Jack Quann
Jack Quann

13.36 27 Jun 2019


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US aircraft maker Boeing has suffered another major setback in its attempts to get its 737 Max planes off the ground.

Regulators there have warned they found a new problem with the already-grounded jets.

The Federal Aviation Administration (FAA) has not revealed the details of what the "potential risk" is.

In a statement on Wednesday, the FAA said it was "following a thorough process, not a prescribed timeline" for returning the planes to service.

"We continue to evaluate Boeing's software modification to the MCAS and we are still developing necessary training requirements.

"We also are responding to recommendations received from the Technical Advisory Board (TAB).

"The TAB is an independent review panel we have asked to review our work regarding 737 Max return to service".

It added that this process was designed to "discover and highlight potential risks."

"The FAA recently found a potential risk that Boeing must mitigate", it adds.

The entire 737 Max fleet was grounded globally in March, following two crashes.

Earlier that month, 157 people died - including Irish engineer Micheál Ryan - when an Ethiopian Airlines plane came down shortly after take-off from Addis Ababa.

737 MAX The wreckage of an Ethiopian Airlines' aircraft is seen at the crash site on March 10th, 2019, some 50 km east of Addis Ababa | Image: Wang Shoubao/Xinhua News Agency/PA Images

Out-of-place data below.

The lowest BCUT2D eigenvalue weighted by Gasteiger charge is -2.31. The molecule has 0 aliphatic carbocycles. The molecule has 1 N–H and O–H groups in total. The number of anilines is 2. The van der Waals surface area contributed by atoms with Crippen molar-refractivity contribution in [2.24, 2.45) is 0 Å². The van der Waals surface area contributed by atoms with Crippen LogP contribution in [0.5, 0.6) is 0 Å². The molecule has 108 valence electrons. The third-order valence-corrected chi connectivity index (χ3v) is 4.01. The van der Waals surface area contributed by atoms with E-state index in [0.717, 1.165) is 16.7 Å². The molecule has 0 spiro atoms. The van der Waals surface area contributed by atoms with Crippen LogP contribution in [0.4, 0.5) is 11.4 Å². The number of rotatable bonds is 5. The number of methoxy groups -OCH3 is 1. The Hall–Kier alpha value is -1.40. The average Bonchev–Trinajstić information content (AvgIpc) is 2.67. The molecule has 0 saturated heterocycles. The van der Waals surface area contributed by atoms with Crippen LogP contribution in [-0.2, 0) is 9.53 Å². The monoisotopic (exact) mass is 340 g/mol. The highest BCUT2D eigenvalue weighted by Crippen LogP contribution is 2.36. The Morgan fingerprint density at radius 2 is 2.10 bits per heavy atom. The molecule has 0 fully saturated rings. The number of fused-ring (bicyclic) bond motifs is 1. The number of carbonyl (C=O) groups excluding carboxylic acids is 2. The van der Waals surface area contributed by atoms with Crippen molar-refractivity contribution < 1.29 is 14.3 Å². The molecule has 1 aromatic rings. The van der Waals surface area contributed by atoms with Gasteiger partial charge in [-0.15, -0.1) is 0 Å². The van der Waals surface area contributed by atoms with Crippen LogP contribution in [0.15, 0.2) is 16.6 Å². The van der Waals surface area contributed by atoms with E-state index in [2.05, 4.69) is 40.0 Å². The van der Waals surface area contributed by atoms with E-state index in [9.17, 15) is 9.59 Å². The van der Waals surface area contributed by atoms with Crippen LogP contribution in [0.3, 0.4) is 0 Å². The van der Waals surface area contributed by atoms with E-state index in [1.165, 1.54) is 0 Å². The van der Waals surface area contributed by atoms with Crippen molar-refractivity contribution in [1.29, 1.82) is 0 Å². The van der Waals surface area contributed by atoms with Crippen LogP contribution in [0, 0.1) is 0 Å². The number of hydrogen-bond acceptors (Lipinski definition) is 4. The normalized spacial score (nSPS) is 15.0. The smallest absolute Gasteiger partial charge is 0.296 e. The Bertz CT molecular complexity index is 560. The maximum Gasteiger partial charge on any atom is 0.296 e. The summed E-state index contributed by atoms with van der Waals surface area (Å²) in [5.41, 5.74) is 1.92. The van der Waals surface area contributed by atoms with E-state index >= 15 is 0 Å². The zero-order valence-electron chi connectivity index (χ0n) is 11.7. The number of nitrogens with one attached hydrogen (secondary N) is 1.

That came five months after a Lion Air flight crashed shortly after take-off from Jakarta, killing all 189 people on board.

In April, the US aircraft manufacturer admitted a key sensor malfunctioned on the two 737 Max 8 planes.

Both aircraft had an automated system that pushed down the nose when sensor readings detected the danger of an aerodynamic stall.

In May, the company said it had updated software to correct the problem.

"Boeing has developed enhanced training and education materials that are now being reviewed with the FAA, global regulators, and airline customers to support return-to-service and longer-term operations", it said at the time.

Several Irish services have been hit by the grounding, including Norwegian Air - which said it will not operate flights to and from Cork and Shannon airports for the rest of the year.

While Ryanair indicated last month it was preparing to take in an order of Boeing 737 MAX aircraft.


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737 Max Boeing Boeing 737 MAX Ethiopian Airlines FAA Federal Aviation Administration Lion Air

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